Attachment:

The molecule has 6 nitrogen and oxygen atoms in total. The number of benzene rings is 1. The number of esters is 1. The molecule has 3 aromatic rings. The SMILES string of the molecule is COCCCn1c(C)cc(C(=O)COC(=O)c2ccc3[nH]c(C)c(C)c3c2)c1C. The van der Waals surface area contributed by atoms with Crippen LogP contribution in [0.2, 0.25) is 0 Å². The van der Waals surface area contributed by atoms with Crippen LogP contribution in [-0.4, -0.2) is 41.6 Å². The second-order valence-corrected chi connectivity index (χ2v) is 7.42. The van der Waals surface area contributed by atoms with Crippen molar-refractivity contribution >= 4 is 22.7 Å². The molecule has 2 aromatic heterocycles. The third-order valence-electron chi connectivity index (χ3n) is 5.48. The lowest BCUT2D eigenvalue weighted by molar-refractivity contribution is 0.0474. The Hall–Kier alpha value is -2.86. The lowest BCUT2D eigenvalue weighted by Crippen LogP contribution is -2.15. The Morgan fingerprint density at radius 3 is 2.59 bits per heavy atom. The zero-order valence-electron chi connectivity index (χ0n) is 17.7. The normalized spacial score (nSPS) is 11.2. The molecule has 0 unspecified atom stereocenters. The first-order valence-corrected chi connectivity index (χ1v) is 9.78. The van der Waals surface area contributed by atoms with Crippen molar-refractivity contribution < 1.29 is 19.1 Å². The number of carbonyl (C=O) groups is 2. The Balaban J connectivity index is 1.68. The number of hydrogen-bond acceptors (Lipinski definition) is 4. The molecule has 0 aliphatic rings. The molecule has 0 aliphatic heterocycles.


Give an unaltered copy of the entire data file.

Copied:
The molecule has 6 nitrogen and oxygen atoms in total. The number of benzene rings is 1. The number of esters is 1. The molecule has 3 aromatic rings. The SMILES string of the molecule is COCCCn1c(C)cc(C(=O)COC(=O)c2ccc3[nH]c(C)c(C)c3c2)c1C. The van der Waals surface area contributed by atoms with Crippen LogP contribution in [0.2, 0.25) is 0 Å². The van der Waals surface area contributed by atoms with Crippen LogP contribution in [-0.4, -0.2) is 41.6 Å². The second-order valence-corrected chi connectivity index (χ2v) is 7.42. The van der Waals surface area contributed by atoms with Crippen molar-refractivity contribution >= 4 is 22.7 Å². The molecule has 2 aromatic heterocycles. The third-order valence-electron chi connectivity index (χ3n) is 5.48. The lowest BCUT2D eigenvalue weighted by molar-refractivity contribution is 0.0474. The Hall–Kier alpha value is -2.86. The lowest BCUT2D eigenvalue weighted by Crippen LogP contribution is -2.15. The Morgan fingerprint density at radius 3 is 2.59 bits per heavy atom. The zero-order valence-electron chi connectivity index (χ0n) is 17.7. The normalized spacial score (nSPS) is 11.2. The molecule has 0 unspecified atom stereocenters. The first-order valence-corrected chi connectivity index (χ1v) is 9.78. The van der Waals surface area contributed by atoms with Crippen molar-refractivity contribution < 1.29 is 19.1 Å². The number of carbonyl (C=O) groups is 2. The Balaban J connectivity index is 1.68. The number of hydrogen-bond acceptors (Lipinski definition) is 4. The molecule has 0 aliphatic rings. The molecule has 0 aliphatic heterocycles.